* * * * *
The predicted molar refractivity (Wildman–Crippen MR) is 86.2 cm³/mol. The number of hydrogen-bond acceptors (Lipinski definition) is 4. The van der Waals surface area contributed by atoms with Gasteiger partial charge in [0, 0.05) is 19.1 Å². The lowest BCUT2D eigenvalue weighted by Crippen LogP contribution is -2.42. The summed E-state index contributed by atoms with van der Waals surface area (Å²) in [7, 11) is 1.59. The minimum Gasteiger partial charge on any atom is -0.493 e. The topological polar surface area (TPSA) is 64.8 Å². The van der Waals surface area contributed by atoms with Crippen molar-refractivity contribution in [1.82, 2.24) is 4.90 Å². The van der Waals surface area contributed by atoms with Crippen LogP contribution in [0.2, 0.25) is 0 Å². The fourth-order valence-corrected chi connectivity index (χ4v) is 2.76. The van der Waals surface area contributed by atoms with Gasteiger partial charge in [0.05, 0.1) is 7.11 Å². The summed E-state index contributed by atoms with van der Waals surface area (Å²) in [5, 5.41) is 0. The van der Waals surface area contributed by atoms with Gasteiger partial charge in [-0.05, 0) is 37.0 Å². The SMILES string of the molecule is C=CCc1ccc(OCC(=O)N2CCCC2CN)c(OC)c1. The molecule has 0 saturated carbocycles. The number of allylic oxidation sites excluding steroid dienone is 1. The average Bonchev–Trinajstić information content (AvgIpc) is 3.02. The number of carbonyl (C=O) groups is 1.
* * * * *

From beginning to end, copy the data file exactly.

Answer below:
The predicted molar refractivity (Wildman–Crippen MR) is 86.2 cm³/mol. The number of hydrogen-bond acceptors (Lipinski definition) is 4. The van der Waals surface area contributed by atoms with Gasteiger partial charge in [0, 0.05) is 19.1 Å². The lowest BCUT2D eigenvalue weighted by Crippen LogP contribution is -2.42. The summed E-state index contributed by atoms with van der Waals surface area (Å²) in [7, 11) is 1.59. The minimum Gasteiger partial charge on any atom is -0.493 e. The topological polar surface area (TPSA) is 64.8 Å². The van der Waals surface area contributed by atoms with Crippen molar-refractivity contribution in [1.82, 2.24) is 4.90 Å². The van der Waals surface area contributed by atoms with Crippen LogP contribution in [0.2, 0.25) is 0 Å². The fourth-order valence-corrected chi connectivity index (χ4v) is 2.76. The van der Waals surface area contributed by atoms with Gasteiger partial charge in [0.05, 0.1) is 7.11 Å². The summed E-state index contributed by atoms with van der Waals surface area (Å²) in [5, 5.41) is 0. The van der Waals surface area contributed by atoms with Gasteiger partial charge in [-0.05, 0) is 37.0 Å². The SMILES string of the molecule is C=CCc1ccc(OCC(=O)N2CCCC2CN)c(OC)c1. The molecule has 0 saturated carbocycles. The number of allylic oxidation sites excluding steroid dienone is 1. The average Bonchev–Trinajstić information content (AvgIpc) is 3.02. The number of carbonyl (C=O) groups is 1.